On up to Trollval, where the wind was behind me. That meant that while I was spared the whiff of the goats who were lounging around up ahead, they and the herd of deer nearby both got a good whiff of this human. The day gradually turned from cloudy to sunny, as though the gold from the Bealach an Oir was disseminating out into the views. My eyes wandered down Glen Dibidil to the bothy, with Muck out to sea beyond; over Beinn nan Stac to Eigg; and west over Fiachanais towards the Outer Hebrides.
Goats and deer on Trollval's east flank
Down Glen Dibidil to bothy, Muck and Ardnamurchan
Over Beinn nan Stac to Eigg from above Bealach an Oir
West over Fiachanais from ascent up Trollval
Looking back up descent from Askival...
...and over to warty Ainshval
Looking NW to Orval Ard Nev and Fionchra (left) and Barkeval (right)
Just as I was thinking, funny though - 'here's Trollval, but no troll', whose profile should suddenly appear but ... Brrrr.
The troll of Trollval
Past that wee horror and up on top, I basked in the sun with Eigg for lunch and nothing else but peace. Moments like these.
Lunch and Eigg
Over Beinn nan Stac to Eigg from Trollaval summit
Skye under cloud still
The 'other' Cuillin and co
Trollval's triangular Buttress with Canna keekin' out and Outer Hebrides beyond
Lovely heart-shaped Loch Fiachanais and Glen Harris
Harris Lodge - the Bulloughs' old hunting lodge - and enclosure
One last gulp of coffee and one last look down to Eigg, Muck and Ardnamurchan from this cracking little viewpoint and it was decision time. I'd intended to head up Ainshval, but wasn't so sure now it came to it.
Down Dibidil to Eigg Muck and Ardnamurchan beyond
It was about six hours since I'd left the bunkhouse. I'd had a bit of a false start owing to some rubbish sign-posting or newly erected fencing or something on the south side of the castle so I was a little later than hoped on Trollval. But really it was the descents that had slowed me down. They'd also played merry hell with my dodgy knee which felt as though it was going to buckle completely if I put any real weight on it.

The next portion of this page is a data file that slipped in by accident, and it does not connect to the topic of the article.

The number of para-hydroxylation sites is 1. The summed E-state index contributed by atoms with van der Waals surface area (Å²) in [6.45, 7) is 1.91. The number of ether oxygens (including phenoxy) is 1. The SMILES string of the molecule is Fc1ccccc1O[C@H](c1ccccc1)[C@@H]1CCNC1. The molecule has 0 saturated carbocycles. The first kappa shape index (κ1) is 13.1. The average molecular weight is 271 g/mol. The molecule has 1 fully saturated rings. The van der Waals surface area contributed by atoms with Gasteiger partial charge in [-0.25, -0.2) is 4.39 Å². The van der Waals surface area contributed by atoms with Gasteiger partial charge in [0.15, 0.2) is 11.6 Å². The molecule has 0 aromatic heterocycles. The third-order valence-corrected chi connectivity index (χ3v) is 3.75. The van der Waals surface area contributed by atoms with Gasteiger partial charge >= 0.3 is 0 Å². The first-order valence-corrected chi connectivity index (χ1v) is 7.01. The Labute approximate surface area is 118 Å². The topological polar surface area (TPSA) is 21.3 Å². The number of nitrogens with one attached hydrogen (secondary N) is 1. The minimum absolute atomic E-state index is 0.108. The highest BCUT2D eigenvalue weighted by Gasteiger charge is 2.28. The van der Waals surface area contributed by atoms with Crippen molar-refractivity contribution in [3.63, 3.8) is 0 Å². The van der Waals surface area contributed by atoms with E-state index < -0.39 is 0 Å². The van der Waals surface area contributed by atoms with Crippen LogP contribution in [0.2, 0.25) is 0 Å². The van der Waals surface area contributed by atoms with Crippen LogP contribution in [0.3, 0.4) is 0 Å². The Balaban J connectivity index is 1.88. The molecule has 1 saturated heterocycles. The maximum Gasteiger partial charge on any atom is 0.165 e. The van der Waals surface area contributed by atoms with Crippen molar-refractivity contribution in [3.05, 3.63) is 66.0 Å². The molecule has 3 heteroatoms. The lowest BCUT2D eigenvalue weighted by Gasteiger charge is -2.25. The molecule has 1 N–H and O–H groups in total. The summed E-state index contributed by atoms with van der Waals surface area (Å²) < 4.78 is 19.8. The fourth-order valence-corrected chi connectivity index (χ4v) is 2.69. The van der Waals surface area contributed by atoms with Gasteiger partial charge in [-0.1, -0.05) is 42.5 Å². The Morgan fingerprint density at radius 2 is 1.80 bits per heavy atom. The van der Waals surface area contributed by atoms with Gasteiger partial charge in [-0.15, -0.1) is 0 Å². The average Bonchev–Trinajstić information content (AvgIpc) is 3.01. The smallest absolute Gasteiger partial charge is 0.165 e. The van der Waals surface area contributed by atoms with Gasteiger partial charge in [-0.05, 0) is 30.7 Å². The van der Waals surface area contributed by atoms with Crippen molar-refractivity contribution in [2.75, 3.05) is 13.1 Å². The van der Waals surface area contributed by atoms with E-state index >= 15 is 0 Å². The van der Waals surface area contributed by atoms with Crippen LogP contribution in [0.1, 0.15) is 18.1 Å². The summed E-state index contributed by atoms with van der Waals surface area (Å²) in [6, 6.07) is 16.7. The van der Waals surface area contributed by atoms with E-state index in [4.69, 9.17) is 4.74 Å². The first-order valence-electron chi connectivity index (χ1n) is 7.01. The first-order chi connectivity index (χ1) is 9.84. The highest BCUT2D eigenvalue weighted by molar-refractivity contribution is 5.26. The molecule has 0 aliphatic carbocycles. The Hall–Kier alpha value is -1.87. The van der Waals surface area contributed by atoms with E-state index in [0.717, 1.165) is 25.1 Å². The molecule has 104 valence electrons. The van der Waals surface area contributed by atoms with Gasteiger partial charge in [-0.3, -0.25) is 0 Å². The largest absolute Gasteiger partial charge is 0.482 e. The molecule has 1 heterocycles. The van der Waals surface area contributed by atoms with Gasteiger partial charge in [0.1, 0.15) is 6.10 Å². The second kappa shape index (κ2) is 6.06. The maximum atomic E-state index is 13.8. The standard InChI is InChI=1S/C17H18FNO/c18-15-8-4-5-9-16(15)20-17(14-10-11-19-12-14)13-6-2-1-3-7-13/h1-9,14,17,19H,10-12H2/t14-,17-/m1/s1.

I looked over to Ainshval, with its delightful volcanic, warty, bubbly rocky base, which made it look as though it was still hot, and curled my lip. Could I actually be bothered to do it as well, or was I really too tired by now? I had hours of daylight so that wasn't a problem, but my knee was pretty exhausting and I still had the walk back out. So, that was me decided. Yes, I could do it, but I really wasn't in the mood.
As it turned out, that was a good move. Unlike my decision to stay high round Atlantic Corrie. That was knackering - if not physically then certainly on the mind. With out-of-practice balance, it was hard-going. In the same way that the coast of Britain is infinitely long, so is weaving in and out of the contours of this rocky, tumbled corrie. It's also daft if your balance isn't what it should be! I should have just dropped down and back up the other side to the bealach.
Deer in Atlantic Corrie - showing the way (me ignoring).
Nothing for it but to plug away, stop when the knee needed a break, drink some water and crack on. It took me a couple of hours. Back at the bealach the sun had come out over Skye. I looked over to the Cuillin where I'd walked in May in the one dollop of horrendous weather that otherwise-glorious month (specially timed, my trip!). Sgurr na Stri was holding its charming own and Camasunary where I'd beach-cleaned looked pretty tidy from this distance...
Bonkers route back round Atlantic Corrie
Skye Cuillin and Sgurr na Stri from Bealach Bairc-mheall
Blabheinn and co
Easy going after this, back down to the Coire Dubh and the dam. There I ran into a couple who were also staying at the bunkhouse. Their plan had been to kip at Dibidil bothy and do the boggy coast walk back the next day. But they'd misnavigated Hallival, and underestimated how hard the scramble up to the top is with heavy packs, so hadn't actually summited. Instead they'd decided to abort and climbed Barkeval instead on their way back.
Up until meeting them I'd been feeling a bit frustrated about my knee and my time, and my need to practise balancing! But that little encounter made me (privately) massively grateful again about what had been a gorgeous day for me. I bounced off down the track, pausing only to admire the impressive gorge, stopped at the village store to pick up some veggies and headed back to another lovely evening of good craic in the bunkhouse.
Gorge above dam in Kinloch Glen
More golden eagle the next day, pursued by hoodies